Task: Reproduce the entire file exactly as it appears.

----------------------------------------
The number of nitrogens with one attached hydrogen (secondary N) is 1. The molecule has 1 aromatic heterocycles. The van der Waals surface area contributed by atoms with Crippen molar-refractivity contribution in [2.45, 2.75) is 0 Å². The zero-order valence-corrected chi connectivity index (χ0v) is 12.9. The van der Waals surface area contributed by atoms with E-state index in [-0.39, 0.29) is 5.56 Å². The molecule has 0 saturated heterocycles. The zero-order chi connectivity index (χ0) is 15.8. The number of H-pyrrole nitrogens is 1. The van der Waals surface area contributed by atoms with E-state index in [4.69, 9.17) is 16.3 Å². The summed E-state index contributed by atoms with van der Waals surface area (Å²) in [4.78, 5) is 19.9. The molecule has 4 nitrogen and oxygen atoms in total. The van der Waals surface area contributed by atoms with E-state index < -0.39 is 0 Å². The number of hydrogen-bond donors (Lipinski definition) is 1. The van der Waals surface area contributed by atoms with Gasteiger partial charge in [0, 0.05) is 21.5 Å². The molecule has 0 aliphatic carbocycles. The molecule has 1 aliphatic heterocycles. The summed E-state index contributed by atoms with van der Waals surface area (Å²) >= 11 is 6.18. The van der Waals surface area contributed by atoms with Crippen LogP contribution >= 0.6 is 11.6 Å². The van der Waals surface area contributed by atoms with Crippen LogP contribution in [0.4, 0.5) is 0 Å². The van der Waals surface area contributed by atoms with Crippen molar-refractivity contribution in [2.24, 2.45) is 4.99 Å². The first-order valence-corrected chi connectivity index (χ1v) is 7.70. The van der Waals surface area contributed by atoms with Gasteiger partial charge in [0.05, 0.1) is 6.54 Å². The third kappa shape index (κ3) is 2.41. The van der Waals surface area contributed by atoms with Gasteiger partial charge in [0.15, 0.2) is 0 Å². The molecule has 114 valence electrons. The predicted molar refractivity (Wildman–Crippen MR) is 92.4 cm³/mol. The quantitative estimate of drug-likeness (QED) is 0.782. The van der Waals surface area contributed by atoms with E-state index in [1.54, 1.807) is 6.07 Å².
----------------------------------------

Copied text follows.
The number of nitrogens with one attached hydrogen (secondary N) is 1. The molecule has 1 aromatic heterocycles. The van der Waals surface area contributed by atoms with Crippen molar-refractivity contribution in [2.45, 2.75) is 0 Å². The zero-order valence-corrected chi connectivity index (χ0v) is 12.9. The van der Waals surface area contributed by atoms with E-state index in [-0.39, 0.29) is 5.56 Å². The molecule has 0 saturated heterocycles. The zero-order chi connectivity index (χ0) is 15.8. The number of H-pyrrole nitrogens is 1. The van der Waals surface area contributed by atoms with E-state index in [4.69, 9.17) is 16.3 Å². The summed E-state index contributed by atoms with van der Waals surface area (Å²) in [4.78, 5) is 19.9. The molecule has 4 nitrogen and oxygen atoms in total. The van der Waals surface area contributed by atoms with E-state index < -0.39 is 0 Å². The number of hydrogen-bond donors (Lipinski definition) is 1. The van der Waals surface area contributed by atoms with Gasteiger partial charge in [0, 0.05) is 21.5 Å². The molecule has 0 aliphatic carbocycles. The molecule has 1 aliphatic heterocycles. The summed E-state index contributed by atoms with van der Waals surface area (Å²) >= 11 is 6.18. The van der Waals surface area contributed by atoms with Crippen LogP contribution >= 0.6 is 11.6 Å². The van der Waals surface area contributed by atoms with Crippen LogP contribution in [0.4, 0.5) is 0 Å². The van der Waals surface area contributed by atoms with Crippen molar-refractivity contribution in [2.24, 2.45) is 4.99 Å². The first-order valence-corrected chi connectivity index (χ1v) is 7.70. The van der Waals surface area contributed by atoms with Gasteiger partial charge in [0.05, 0.1) is 6.54 Å². The third kappa shape index (κ3) is 2.41. The van der Waals surface area contributed by atoms with Gasteiger partial charge in [0.15, 0.2) is 0 Å². The molecule has 114 valence electrons. The predicted molar refractivity (Wildman–Crippen MR) is 92.4 cm³/mol. The quantitative estimate of drug-likeness (QED) is 0.782. The van der Waals surface area contributed by atoms with E-state index in [1.54, 1.807) is 6.07 Å².